Apple Inc's iPhone may debut in China sooner than expected after the US tech firm yesterday was reported to have started manufacturing the Chinese edition of its popular smart phone.
One of China's largest portal websites Neteast.com yesterday reported that Foxconn Technology Group, Apple's manufacturing partner, has started producing the iPhone specially designed for the Chinese market.
The product, code-named "90" by Foxconn, eliminates the WiFi function as earlier reported but kept the support of 3G network, Bluetooth and other popular features, the report said, citing anonymous sources in Foxconn.
It also said the negotiations between Apple and China Unicom is nearly over and the two firms will announce the details in the next few weeks.
Although both Foxconn and Apple yesterday refused to comment on the report, there are signs that Apple may be just inches away from wooing the world's largest mobile population, where cellphone users reached 687 million by May, according to government figures.
In April, Apple COO Tim Cook said iPhone "would like to be in China within the next year". On Monday, the company was also reported to have applied for the network access license in China, which means that Apple could begin offering iPhone within six months, according to research firm Wedge Partners.
Yi Difei, spokesman of China Unicom, said yesterday that the company is still in talks with Apple on introducing the iPhone.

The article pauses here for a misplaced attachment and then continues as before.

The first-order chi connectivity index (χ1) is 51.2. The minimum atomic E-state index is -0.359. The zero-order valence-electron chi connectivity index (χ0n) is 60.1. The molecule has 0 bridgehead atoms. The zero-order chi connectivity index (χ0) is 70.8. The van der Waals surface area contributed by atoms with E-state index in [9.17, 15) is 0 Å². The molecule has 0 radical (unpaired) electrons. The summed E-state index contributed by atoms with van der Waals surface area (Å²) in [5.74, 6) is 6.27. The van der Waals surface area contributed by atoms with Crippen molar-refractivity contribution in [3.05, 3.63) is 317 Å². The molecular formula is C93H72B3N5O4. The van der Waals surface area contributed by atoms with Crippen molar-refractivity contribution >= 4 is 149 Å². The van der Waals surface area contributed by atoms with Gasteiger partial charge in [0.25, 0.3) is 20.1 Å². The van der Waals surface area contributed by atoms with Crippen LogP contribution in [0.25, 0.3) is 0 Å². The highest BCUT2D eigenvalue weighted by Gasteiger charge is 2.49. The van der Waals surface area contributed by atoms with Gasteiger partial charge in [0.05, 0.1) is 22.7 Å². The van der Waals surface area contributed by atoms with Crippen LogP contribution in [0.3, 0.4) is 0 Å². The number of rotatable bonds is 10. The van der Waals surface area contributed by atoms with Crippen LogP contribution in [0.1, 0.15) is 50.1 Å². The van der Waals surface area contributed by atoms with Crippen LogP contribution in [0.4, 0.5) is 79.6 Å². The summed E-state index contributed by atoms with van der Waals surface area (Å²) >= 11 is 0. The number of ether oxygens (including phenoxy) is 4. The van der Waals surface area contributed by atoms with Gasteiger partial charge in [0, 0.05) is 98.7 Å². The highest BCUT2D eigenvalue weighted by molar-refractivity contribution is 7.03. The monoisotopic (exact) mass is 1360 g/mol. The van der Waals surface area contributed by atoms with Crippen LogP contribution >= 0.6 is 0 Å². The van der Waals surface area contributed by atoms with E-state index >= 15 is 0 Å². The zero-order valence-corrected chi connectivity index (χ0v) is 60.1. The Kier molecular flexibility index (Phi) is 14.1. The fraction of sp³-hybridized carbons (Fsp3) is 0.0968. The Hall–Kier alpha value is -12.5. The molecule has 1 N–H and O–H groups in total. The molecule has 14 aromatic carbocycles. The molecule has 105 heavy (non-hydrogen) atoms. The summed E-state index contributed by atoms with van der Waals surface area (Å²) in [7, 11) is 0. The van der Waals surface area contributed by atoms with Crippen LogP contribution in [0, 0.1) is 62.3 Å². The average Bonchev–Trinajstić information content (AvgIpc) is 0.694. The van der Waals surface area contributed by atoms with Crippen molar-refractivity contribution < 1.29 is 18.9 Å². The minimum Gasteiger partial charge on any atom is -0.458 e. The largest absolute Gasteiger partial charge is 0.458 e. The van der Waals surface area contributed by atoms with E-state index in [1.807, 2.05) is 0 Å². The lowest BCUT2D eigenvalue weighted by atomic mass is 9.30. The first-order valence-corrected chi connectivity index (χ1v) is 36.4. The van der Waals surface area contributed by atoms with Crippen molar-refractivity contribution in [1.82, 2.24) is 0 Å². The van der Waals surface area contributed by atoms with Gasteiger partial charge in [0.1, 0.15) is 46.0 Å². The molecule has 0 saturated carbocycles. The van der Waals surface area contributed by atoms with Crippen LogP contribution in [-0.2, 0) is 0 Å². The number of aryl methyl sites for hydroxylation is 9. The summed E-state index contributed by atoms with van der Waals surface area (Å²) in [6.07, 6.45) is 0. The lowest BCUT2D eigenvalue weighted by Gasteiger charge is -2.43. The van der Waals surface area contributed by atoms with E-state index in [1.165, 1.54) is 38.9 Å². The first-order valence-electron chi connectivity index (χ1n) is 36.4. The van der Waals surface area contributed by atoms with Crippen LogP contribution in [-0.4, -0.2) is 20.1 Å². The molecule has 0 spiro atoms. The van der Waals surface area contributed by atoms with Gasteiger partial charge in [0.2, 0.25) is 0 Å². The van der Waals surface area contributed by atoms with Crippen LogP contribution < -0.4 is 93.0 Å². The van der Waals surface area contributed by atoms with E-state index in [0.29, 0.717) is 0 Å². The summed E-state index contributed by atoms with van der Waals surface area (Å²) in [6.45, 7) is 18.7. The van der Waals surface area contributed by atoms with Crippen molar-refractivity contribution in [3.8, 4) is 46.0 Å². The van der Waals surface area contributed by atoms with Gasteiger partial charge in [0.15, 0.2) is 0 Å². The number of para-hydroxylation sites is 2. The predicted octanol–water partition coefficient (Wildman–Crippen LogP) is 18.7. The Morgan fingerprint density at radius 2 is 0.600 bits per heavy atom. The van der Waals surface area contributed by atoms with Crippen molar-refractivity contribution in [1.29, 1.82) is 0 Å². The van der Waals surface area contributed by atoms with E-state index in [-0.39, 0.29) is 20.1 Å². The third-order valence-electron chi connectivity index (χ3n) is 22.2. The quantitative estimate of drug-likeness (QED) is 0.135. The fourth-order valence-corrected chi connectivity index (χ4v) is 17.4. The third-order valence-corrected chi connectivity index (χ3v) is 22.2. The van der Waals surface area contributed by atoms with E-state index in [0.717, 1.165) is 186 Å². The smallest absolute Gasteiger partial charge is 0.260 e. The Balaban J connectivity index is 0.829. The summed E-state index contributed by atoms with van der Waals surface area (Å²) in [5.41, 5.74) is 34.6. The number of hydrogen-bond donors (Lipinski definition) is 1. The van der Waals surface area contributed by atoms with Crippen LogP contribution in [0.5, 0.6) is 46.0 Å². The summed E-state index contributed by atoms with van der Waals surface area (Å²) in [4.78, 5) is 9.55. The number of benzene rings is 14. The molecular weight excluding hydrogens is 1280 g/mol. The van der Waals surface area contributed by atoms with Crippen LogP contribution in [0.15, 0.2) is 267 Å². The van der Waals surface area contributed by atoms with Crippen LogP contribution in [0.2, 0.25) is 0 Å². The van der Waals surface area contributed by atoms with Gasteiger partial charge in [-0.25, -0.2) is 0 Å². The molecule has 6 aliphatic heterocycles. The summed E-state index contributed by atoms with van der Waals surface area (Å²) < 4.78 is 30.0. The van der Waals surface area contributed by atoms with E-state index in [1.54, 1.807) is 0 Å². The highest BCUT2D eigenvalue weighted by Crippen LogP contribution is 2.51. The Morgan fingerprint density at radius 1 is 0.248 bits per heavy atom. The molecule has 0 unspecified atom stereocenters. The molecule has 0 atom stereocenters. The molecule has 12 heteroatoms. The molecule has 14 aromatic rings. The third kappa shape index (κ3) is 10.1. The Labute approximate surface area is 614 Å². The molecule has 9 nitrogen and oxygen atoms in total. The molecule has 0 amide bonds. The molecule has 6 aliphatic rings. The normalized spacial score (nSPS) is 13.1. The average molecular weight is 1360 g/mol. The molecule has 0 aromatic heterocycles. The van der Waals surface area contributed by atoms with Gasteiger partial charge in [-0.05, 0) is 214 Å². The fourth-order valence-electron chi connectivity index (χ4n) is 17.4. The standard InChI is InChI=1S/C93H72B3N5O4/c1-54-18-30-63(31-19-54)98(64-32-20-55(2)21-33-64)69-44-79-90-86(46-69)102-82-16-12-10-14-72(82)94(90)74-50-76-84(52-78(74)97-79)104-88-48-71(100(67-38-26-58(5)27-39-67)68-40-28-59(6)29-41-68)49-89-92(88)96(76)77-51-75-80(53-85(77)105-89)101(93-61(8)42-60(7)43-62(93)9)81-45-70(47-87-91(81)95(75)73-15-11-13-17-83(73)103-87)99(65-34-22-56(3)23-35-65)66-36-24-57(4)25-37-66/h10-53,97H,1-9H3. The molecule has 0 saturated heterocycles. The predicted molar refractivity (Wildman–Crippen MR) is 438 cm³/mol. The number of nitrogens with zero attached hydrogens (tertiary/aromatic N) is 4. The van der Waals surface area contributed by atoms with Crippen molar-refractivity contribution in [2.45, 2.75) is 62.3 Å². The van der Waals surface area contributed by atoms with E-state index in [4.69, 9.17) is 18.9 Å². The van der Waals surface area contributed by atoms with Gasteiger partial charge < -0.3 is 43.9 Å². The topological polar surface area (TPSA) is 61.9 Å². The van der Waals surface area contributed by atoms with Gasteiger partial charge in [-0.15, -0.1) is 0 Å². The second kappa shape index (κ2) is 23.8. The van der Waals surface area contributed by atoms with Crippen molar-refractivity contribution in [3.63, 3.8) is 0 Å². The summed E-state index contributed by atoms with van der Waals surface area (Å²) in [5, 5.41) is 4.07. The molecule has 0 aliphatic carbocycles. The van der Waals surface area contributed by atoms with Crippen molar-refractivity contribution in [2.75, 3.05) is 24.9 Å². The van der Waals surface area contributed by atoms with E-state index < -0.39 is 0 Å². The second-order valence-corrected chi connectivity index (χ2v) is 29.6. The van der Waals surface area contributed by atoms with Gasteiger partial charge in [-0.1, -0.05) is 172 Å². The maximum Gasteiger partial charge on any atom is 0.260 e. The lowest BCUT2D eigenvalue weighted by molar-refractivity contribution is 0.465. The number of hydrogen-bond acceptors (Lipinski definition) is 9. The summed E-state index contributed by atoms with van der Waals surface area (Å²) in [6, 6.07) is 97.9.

Apple had been in talks with China Mobile since it released the iPhone in 2007 but later turned to China Unicom, which adopted the third generation (3G) technology that Apple's iPhone3G and iPhone 3GS supports.
According to experts, China's ban on the WiFi function in cellphones, the amount of handset subsidy, and Apple's insistence on running its App Store in China are the major obstacles that are keeping iPhone out of China.
But it seems like that both parties are now willing to make serious compromises to speed up the process.
Chinese telecom operators have been actively establishing 3G networks to attract new users after the government granted licenses early this year. According to reports, China Unicom had 139.5 million mobile phone users by May, compared with 488 million and 36.91 million for China Mobile and China Telecom.
China Unicom hopes that by introducing iPhone, the company could increase its appeal to high-end cellphone users in China and also challenge China Mobile's top perch.
Wang Yuquan, senior consultant, Frost & Sullivan, however feels that iPhones may not pose a threat for China Mobile, as the barring of the WiFi function will keep off many prospective users.
"Despite Apple's great popularity, the WiFi-disabled iPhone will significantly reduce its appeal to consumers, who have to spend a huge amount of money in traffic costs for services like online video and Internet surfing," he said.
The Chinese telecom regulations banned the use of WiFi functions in mobile phones due to fears over IP-telephony and the support for WAPI, a domestic rival for WiFi.
Wang said most of the high-end users in China are still those that mostly use voice services and do not have great interest in 3G services.
According to OVUM, a British telecom consulting firm, there are currently about 1 million unlocked iPhones in China, most of which are smuggled from aboard.